How to attenuate an undesired signal

Discussion in 'General Electronics Chat' started by rayraysayshi, Apr 24, 2013.

  1. rayraysayshi

    rayraysayshi Thread Starter New Member

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    Hello, I am working on some homework and wish to learn how to attenuate a strong signal so it doesn't interfere with another desired frequency. My question is; a strong signal at 2.45 MHz is interfering with an AM signal at 980 Hz. Design a filter that will attenuate the undesired signal by at least 60 dB.

    First I extract given data;
    2.45 MHz (signal to be attenuated)
    980 kHz (desired signal)
    60 dB (factor which undesired frequency needs to be attenuated)

    I know I wish to implement a low-pass filter but I dont know how to go about creating a circuit from the 3 given values. I tried to use the voltage gain relationship, Gain [dB] = 20log(Vout/Vin) but, this just gives me Vout/Vin which I fail to see useful when I am only given an undesired frequency and a desired one.

    I'm confused what order the filter needs/can be. I'm confused about how to get the transfer function from the given information. I believe once I have the transfer function I can draw the circuit.

    Any ideas, obvious misunderstanding or suggestions? Thanks for reading.
    Last edited: Apr 24, 2013
  2. bertus

    bertus Administrator Staff Member

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    Hello,

    I assume you are talking about a 980 kHz AM signal and not a 980 Hz signal, wich would be audio.

    You could try to make a notch filter tuned to the 2.45 Mhz.
    See this wiki page for more info:
    http://en.wikipedia.org/wiki/Band-stop_filter

    Bertus
    Last edited: Apr 24, 2013
  3. rayraysayshi

    rayraysayshi Thread Starter New Member

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    I'm reading about notch circuits right now and this seems like the right approach; via wikipedia;

    "...that passes most frequencies unaltered, but attenuates those in a specific range to very low levels. It is the opposite of a band-pass filter. A notch filter is a band-stop filter with a narrow stopband (high Q factor)."
  4. #12

    #12 AAC Fanatic!

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    Filters are rated at db/decade. I forgot how many. How many decades of frequency do you have to work with? A little over 2. Will a single pole filter do 30 db per decade? I don't think so.

    See me trying to arrive at what order of filter will be required?
  5. rayraysayshi

    rayraysayshi Thread Starter New Member

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    I'm reading why it should be a little over 2 now, I don't fully understand dB/decade.

    Okay...I'm starting to see some equations appear; first I converted the frequency to radians/s:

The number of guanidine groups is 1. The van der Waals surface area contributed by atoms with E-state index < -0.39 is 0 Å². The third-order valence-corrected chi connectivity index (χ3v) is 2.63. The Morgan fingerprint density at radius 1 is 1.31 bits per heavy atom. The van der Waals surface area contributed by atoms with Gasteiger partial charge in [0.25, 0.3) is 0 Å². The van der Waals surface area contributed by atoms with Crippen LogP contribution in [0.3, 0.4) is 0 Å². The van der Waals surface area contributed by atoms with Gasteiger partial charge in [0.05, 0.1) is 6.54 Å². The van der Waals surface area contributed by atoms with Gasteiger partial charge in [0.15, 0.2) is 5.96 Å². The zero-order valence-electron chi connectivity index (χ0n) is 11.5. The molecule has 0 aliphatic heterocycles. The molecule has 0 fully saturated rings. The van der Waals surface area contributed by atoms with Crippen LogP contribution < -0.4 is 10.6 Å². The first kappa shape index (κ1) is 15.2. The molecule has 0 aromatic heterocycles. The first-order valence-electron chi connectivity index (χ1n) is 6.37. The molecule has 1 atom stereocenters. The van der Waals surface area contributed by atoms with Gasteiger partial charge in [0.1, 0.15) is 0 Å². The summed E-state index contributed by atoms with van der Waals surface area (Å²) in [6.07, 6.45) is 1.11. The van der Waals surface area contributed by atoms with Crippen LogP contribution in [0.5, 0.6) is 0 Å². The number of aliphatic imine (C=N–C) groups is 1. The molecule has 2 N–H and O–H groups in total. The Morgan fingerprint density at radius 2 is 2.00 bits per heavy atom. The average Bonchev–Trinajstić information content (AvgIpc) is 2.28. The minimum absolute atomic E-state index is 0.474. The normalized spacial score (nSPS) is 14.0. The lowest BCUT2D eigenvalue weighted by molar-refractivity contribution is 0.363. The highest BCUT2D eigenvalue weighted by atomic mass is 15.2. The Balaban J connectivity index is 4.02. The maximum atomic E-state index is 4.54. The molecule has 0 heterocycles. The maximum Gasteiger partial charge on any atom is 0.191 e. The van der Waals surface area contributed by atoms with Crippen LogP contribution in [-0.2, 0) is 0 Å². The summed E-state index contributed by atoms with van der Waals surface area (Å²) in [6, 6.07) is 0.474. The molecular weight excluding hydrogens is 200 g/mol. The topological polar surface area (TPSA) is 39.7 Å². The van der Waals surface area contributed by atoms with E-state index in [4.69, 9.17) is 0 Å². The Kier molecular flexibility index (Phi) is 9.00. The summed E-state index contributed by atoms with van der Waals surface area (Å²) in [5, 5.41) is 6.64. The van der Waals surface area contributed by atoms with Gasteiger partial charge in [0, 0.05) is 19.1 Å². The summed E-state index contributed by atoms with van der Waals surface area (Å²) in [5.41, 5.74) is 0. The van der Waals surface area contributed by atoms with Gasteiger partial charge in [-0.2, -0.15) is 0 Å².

2.45 MHz = 15.39E6 rad/s
    980 kHz = 6.157E6 rad/s

    and now log(15.39E6/6.157E6) = 2.5 decades which means I will need more than one pole in the denominator.
    Last edited: Apr 24, 2013
  6. #12

    #12 AAC Fanatic!

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  7. bertus

    bertus Administrator Staff Member

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    Hello,

    If the Q of the LC filter is high enough, it would be no problem to eliminate the 2.45 Mhz signal.
    A series LC circuit would already be a simple solution:

    [​IMG]

    How would it otherwise be possible to recieve a single station on the radio?

    Bertus
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  8. #12

    #12 AAC Fanatic!

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    Darn. I wasn't even THINKING in RF terms.:(
  9. rayraysayshi

    rayraysayshi Thread Starter New Member

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    So a second order circuit is now in my crosshairs...There are second-order bandstop* filter equations;

    http://imgur.com/u5rAqju

    I wouldn't be able to tune to a different station if I've adjusted my Q factor very high--it would only tune into that frequency. But for now I am assuming that I don't care about receiving any other frequencies and only care to receive the AM.
    Last edited: Apr 24, 2013
  10. crutschow

    crutschow AAC Fanatic!

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    If you wanted to use a low-pass filter you would select a corner frequency somewhat above the desired frequency (so it isn't appreciably attenuated) say 1MHz. From that to the 2.45MHz frequency is a little over an octave so you want a rolloff of near 60dB/octave. This can be accomplished with an 8th-order Butterworth filter or a 6th-order Chebyshev with 0.5dB passband ripple, which would require 4 or 3 high-speed op amp 2nd-order Sallen-Key filters respectively.

    That becomes fairly complex so perhaps Bertus's design to use a resonant notch filter for the desired attenuation would be preferable. But you may need some way to tune the notch frequency to compensate for component tolerances.
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